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We're using a duplex contract for one feature in our yet to be released enterprise level LOB application that utilizes a thick client built with WPF and a server built with WCF.

During development so far we've been using the net.tcp binding for best performance. Now that deployment is coming up and issues such as internet access through a web proxy come to light, net.tcp isn't suitable anymore.

I've started using wsHttp and wsDualHttp but have realised in the meantime that duplex connections through a web proxy (and with NAT traversal) isn't really possible.

Now I'm thinking: why can't I set up a tcp tunnel (using proprietry software that supports web proxies, using HTTP CONNECT) and get the best of both worlds, proxy support, speed and security?

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It would seem this is a common requirement.

Your options are not expansive. Microsoft's Service Bus is probably your best bet, if it works for your needs. The other options are:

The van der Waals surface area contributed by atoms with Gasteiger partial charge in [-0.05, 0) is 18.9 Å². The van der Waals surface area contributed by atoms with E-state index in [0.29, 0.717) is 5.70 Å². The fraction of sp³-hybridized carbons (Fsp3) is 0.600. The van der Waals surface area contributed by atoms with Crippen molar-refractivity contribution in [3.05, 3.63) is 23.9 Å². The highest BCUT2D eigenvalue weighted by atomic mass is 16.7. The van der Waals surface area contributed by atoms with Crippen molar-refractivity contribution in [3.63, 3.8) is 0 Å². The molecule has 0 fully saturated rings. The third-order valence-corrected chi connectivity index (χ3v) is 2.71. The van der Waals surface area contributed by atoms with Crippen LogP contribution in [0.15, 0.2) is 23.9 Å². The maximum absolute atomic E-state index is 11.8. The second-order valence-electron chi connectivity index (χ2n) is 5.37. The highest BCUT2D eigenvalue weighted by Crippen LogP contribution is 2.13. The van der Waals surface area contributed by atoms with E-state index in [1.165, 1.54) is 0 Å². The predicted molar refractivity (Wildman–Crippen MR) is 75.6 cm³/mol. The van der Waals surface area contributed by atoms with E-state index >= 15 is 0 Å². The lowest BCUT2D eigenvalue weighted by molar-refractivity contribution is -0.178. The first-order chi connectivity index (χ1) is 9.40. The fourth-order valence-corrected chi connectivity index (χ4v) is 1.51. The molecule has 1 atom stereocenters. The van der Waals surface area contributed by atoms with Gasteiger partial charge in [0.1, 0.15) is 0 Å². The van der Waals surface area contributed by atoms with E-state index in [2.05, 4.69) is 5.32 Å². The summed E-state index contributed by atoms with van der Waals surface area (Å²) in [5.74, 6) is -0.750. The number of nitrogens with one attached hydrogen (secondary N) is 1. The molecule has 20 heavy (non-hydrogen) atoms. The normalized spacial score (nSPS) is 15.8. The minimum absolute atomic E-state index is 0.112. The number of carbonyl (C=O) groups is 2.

• VPN: Pretty self-explanatory.
  • SSH: SSH has tunneling functionality built-in. If you only have a small number of connections, you might be able to use an off-the-shelf SSH client and server, but with a larger number of connections it's hard to ensure that they all stay connected reliably. Several companies make SSH components you might be able to build upon (they didn't work for our needs), but they are more oriented toward the remote-execution use of SSH than tunneling.
  • A DIY TCP tunnel, which is a big job. Not impossible, but a big job. And will require a tremendous amount of testing to make sure you've got it right.

As far as running WCF over a tunneled connection, if you go that route, you won't have any problems. All the bindings and features work-- callbacks, reliability, message security, transport security, transactions, all work just fine.

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Thanks for answering John. Did you experiment with the Windows Azure stuff too? –  Andre Luus Apr 29 '11 at 6:40
    
We investigated it, but didn't go that route, so my experience is limited. –  JohnC Apr 29 '11 at 14:35

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